The main types are (a) regional hospitals which are large organizations usually based in cities with university medical schools, (b) hospital centers, which are found in Department capitals and many of these provide specialized care for certain conditions such as mental illness or cancer, and (c) local hospitals. , which provide basic care and are not as well equipped as regional hospitals. Private non-profit hospitals generally deal with medium- to long-term care. They have the same obligations as public hospitals, follow the same rules of operation, and financing, except those regarding the employment of staff.
They include around twenty specialist cancer centers. In 1998, this sector had 24,782 beds. Private for-profit hospitals focus on acute care and particularly surgery. There are many small establishments, although there has been a recent move towards concentration. This sector represents 20 per cent of the total hospital capacity. In 1998, there were 98,813 for-profit hospital beds in France. Health Care Expenditure in France: In 2000, total expenditure on health care in France was estimated at €140. 6 billion or 10% of GDP. Health care consumption accounted for €122. 2 billion or 86.
9% of total health care expenditure, giving an average of €2020 per person. The figure for total health care expenditure also includes expenditure on prevention (2. 4%) and activities related to research (4%), teaching (0. 5%) and health administration (1. 7%). Again taking figures for 2000, 72. 8% of total expenditure on health care was financed by social security, 12% by complementary VHI (7. 8% by mutual insurance associations, 2. 4% by private insurance companies and 1. 8% by provident institutions), 9. 7% by private households and 4. 4% by the state and local authorities (Sandier Paris & Polton, 2004).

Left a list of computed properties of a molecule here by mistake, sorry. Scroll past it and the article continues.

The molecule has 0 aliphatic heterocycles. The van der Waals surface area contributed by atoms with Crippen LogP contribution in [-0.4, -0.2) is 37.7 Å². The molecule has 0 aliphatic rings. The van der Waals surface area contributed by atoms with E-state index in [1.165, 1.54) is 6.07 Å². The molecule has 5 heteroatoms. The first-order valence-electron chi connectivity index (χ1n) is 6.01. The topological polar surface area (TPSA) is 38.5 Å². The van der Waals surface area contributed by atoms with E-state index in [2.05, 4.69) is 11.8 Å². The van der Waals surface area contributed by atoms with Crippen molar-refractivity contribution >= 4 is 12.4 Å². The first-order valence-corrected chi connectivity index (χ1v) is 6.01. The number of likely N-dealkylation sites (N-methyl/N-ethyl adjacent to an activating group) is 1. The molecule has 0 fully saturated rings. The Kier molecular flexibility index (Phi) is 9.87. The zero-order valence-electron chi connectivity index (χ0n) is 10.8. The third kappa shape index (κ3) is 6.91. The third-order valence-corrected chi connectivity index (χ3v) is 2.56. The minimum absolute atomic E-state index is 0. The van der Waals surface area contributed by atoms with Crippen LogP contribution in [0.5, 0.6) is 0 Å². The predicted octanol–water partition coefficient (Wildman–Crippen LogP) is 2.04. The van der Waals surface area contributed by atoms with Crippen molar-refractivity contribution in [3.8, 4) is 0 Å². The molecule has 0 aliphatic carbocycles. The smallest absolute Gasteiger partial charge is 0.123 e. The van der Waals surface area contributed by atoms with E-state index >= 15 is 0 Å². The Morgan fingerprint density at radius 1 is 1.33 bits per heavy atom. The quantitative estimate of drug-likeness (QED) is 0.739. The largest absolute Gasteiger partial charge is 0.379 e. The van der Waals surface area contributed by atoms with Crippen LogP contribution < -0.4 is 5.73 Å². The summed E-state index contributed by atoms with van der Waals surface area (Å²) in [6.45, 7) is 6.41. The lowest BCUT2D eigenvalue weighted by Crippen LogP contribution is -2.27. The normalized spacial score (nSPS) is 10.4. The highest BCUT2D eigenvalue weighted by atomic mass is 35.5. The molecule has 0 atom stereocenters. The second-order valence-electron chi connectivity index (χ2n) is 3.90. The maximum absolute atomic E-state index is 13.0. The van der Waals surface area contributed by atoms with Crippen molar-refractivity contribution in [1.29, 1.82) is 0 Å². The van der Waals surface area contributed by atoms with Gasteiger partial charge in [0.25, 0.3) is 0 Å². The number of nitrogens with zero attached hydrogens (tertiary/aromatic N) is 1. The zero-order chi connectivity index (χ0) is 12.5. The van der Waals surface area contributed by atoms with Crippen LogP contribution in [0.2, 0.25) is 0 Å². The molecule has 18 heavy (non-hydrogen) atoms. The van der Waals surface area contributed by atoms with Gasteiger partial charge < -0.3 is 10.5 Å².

According to OECD estimates published in 1998, France ranks in eleventh place for the level of per capita health care expenditure, but in fourth place for health care expenditure as a proportion of GDP. Taking its wealth into account, France therefore spends more on health care than other OECD countries (Sandier Paris & Polton, 2004). If spending continues at this rate, it is said that the health service may be 70 billion euros in debt by the end of 2020. Part of this cost stems from alleged waste within the system; some sources suggest that patients “shop” for doctors, visiting multiple specialists until they receive the diagnosis they want.
This is because complete freedom of choice of physician and health service provider is one of the distinguishing elements of the French system. Another cause may be the overuse of prescription drugs; one fifth of the country’s health spending goes to pharmaceuticals (Henley, 2004). Comparison with the U. S. healthcare system: The French healthcare system while not without its issues is definitely one of the most effective in the whole world. One of the prime differences between the U. S. and France healthcare systems is that large number of Americans access limited care because of their lack of health insurance.
France on the other hand has superb health coverage as discussed earlier in this paper. Virtually all physicians contribute to the nation’s public health insurance, Securite Sociale. Also, while the average French physician earns only twice the average French wage (as compared to the average American physician who earns more than five times the average US earnings), French physicians are free from the worries of practice liability or medical school debt. This is because their legal system is to a large extent tort-averse and their medical schools do not charge tuition fees.
France has proved that it is possible to have a universal coverage system without a ‘single-payer’ system. It has demonstrated that a mixture of public and private financing can be used to solve the financing problem. Their entire system is based on one value: that the healthy should be responsible for paying for the sick. National insurance funds, in which every employer and employee participates via contribution, cover the entire population and the government pays for the unemployed part of the population which can not come under this net even through a family member.